Kurashige’s latest book is “The Fifty-Year Rebellion: How the Political Crisis Began in Detroit” (University of California Press). On July 23, 1967, the eyes of the world fixed on Detroit, as thousands took to the streets to vent their frustrations with white racism, police brutality, and vanishing job prospects in the place that gave rise to the American Dream. Mainstream observers contended that the “riot” brought about the ruin of a once-great city; for them, the municipal bankruptcy of 2013 served as a bailout paving the way for the rebuilding of Detroit.
Challenging this prevailing view, Kurashige portrays the past half-century as a long rebellion whose underlying tensions continue to haunt the city and the U.S. nation-state. He sees Michigan’s scandal-ridden “emergency management” regime, set up to handle the bankruptcy, as the most concerted effort to put it down by disenfranchising the majority black citizenry and neutralizing the power of unions.
Are we succumbing to authoritarian plutocracy or can we create a new society rooted in social justice and participatory democracy? The corporate architects of Detroit’s restructuring have championed the creation of a “business-friendly” city, where billionaire developers are subsidized to privatize and gentrify Downtown, while working-class residents are being squeezed out by rampant housing evictions, school closures, water shutoffs, toxic pollution, and militarized policing.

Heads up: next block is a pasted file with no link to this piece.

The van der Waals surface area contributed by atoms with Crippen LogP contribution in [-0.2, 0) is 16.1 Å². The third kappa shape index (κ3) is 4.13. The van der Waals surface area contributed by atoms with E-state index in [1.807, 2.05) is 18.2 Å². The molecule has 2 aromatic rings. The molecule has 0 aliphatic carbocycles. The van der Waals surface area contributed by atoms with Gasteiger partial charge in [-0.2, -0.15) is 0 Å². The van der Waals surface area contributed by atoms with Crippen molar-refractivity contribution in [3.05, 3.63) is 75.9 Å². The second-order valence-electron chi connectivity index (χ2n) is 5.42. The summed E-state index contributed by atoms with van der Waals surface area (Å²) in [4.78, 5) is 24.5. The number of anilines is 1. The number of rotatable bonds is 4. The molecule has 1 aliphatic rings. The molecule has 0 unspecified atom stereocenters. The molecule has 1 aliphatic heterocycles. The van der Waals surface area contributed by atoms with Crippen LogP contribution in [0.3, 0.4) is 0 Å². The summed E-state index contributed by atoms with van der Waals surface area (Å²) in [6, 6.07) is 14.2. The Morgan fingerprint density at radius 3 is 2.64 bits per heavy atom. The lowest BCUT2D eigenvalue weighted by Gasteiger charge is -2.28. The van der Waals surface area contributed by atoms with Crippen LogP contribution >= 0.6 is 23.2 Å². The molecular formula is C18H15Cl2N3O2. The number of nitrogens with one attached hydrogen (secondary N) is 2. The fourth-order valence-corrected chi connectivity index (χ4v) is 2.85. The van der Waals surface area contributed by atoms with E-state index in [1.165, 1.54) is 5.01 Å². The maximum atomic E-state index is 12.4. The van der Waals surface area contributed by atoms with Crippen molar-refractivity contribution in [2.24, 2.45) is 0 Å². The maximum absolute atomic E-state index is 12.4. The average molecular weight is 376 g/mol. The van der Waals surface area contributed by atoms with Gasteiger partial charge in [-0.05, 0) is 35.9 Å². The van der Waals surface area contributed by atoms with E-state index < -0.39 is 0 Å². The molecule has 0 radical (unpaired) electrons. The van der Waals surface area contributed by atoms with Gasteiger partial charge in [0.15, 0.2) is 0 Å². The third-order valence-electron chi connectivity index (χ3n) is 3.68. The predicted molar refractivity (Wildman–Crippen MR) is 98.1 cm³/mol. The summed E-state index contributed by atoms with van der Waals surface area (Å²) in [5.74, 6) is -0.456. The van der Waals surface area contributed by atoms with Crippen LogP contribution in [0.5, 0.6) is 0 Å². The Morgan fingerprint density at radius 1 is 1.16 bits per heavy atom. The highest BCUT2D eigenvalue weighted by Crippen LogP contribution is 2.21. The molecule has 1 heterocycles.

Grassroots organizers, however, have transformed Detroit into an international model for survival, resistance, and solidarity through the creation of urban farms, freedom schools, and self-governing communities. This epochal struggle illuminates the possible futures for our increasingly unstable and polarized nation.
Kurashige is professor of American and ethnic studies at the University of Washington Bothell. His prior books include “The Shifting Grounds of Race: Black and Japanese Americans in the Making of Multiethnic Los Angeles” (2008) and “The Next American Revolution: Sustainable Activism for the Twenty-First Century with Grace Lee Boggs” (2011).
Phi is a two-time Minnesota Grand Slam champion and a National Poetry Slam finalist whose poems and essays are widely published in numerous publications, including Screaming Monkeys, Spoken Word Revolution Redux, and the “2006 Best American Poetry” anthology. His first book of poems, “Song I Sing,” is widely taught in classrooms across the U.S. and garnered a positive review from The New York Times.
His second collection of poems, “Thousand Star Hotel,” was published by Coffee House Press on July 5. His first children’s book, “A Different Pond,” illustrated by Thi Bui, will be published by Capstone Press in August and has already received three starred reviews from Kirkus, Publisher’s Weekly, and Booklist.
Attendees are asked to arrive early to purchase books. Admission is free but donations are accepted to cover the venue fee. There is a free parking lot behind the Pacific Resident theater, 701½ Venice Blvd.; street parking is also available.
For more information, call (310) 822-3006 or visit www.beyondbaroque.org.